There are about a million birthdays in April. Some of them I was able to write birthday blogs for but some of them I had to miss. If you didn't get one, I am incredibly sorry. Please, don't take it personally. :-)
Today's is a birthday I cannot miss. I'm often complemented on how I can see God in all sorts of weird ways and call them "God Moments." I haven't always been able to do that. Through a year's worth of God moments of her own, I was able to copy Natalie's lead and see God in little, weird things. Trust me, if you think some of my God moments are weird, ask Natalie about He spoke through the chemistry principle of microscopic reverse or anything else that relates to sports, science, and the bathroom.
Thus, for her birthday, I'd love to share one of her God moments. The problem is that I need to find a censored one that is appropriate for such a wide reading audience. Not mortifying Natalie isn't quite an option. Hey, she's the one that showed up to small group wearing a bathrobe to demonstrate how Isaiah walked around naked for three years (see Isaiah 20). She's the one that took our small group on Babylonian exile through the icy rain. She's the one that burned two bagels in less than a half an hour. She's the one that broke two fingers playing flag football.
After a few days of pain, Natalie finally decided she should go to the doctor for her two injured fingers. The identical x-rays were hanging side-by-side and, as she tells it, the doctor was looking from one to the other to her to her hands with a confused look on his face.
Doctor: These are two different fingers.
Natalie: Yes, sir.
Doctor: These are two different hands.
Natalie: Yes, sir.
Doctor: Please tell me this was the same play.
Natalie: No, sir.
She'd been playing a co-ed game of flag football here on campus when she reached for the flag of one of her opponents. She got the flag but she also got her right hand tangled in his shorts. Broken right middle finger. She's broken enough bones to realize what she'd done but is way too competitive to remove herself from the game. Besides, if she benched herself her team would have to forfeit. A little while later she reached for her opponent's flag with her left hand and the exact same thing happened again. Broken finger on the left hand. Any sensible person would have learned her lesson and forced her team for forfeit the game. She'd already not just taken one for the team but two. Nope, Natalie kept playing. In fact, she even scored a touchdown with two broken fingers; she said she carried the ball clutched between her forearms and her chest as she waddled towards the end zone.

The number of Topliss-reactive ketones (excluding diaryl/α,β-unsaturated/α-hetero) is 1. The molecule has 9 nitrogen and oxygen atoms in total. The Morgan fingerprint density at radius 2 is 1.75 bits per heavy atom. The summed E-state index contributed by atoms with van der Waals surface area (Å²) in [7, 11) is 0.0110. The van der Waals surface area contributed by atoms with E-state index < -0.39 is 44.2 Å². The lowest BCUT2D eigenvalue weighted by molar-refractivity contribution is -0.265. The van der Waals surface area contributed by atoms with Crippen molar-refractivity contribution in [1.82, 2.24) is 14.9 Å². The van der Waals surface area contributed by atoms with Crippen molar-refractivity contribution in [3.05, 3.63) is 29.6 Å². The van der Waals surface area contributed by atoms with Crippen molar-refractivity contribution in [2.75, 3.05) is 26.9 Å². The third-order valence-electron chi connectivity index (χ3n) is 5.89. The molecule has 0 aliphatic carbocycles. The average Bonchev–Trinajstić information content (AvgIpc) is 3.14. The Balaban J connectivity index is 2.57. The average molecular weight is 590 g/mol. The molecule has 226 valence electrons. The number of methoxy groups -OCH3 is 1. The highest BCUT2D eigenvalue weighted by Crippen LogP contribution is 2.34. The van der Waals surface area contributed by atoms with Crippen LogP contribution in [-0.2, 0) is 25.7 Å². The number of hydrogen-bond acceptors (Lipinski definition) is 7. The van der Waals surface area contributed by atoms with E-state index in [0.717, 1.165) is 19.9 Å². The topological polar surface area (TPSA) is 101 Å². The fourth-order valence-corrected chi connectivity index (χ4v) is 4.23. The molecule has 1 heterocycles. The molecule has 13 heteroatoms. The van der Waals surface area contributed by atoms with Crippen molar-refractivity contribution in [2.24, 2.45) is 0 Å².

By Monday at small group time she'd be amused by the identical x-rays and had two splints on her fingers.
Apparently the flesh-colored splints make it look like her fingers were wearing hoodies, so she drew faces on her fingernails. The right-hand one became Jesus and the left-hand one became John the Baptist. Imagine Laura's reaction (her faithful co-leader who frequently reminded her "Be censored, Natalie!"). It went something like, "NATALIE! You cannot flip someone off with Jesus!"
Thus was my small group freshman year, and as is common for Natalie, God spoke through such a bizarre series of events.
She went on to talk about how sometimes she makes the same mistake twice. Sometimes she puts bagels in the oven and forgets about them until they're burned to chars and sometimes she does it again ten minute later. Sometimes she burns two bagels again two weeks later. Sometimes she breaks two fingers in the same football game. Sometimes she had to make the same mistake twice before God gets her attention. Do we do the same thing? Are we so caught up in what we're doing that we forget to pay attention to what we're doing? That we forget to pay attention to God?
Luckily, there is good news for us. Even out of her mistake of breaking fingers, God was still able to do something remarkable when He helped her score. He can still do pretty cool things with our double-mess ups. And frankly, I think that's a darn good thing.
I love you guys. A lot.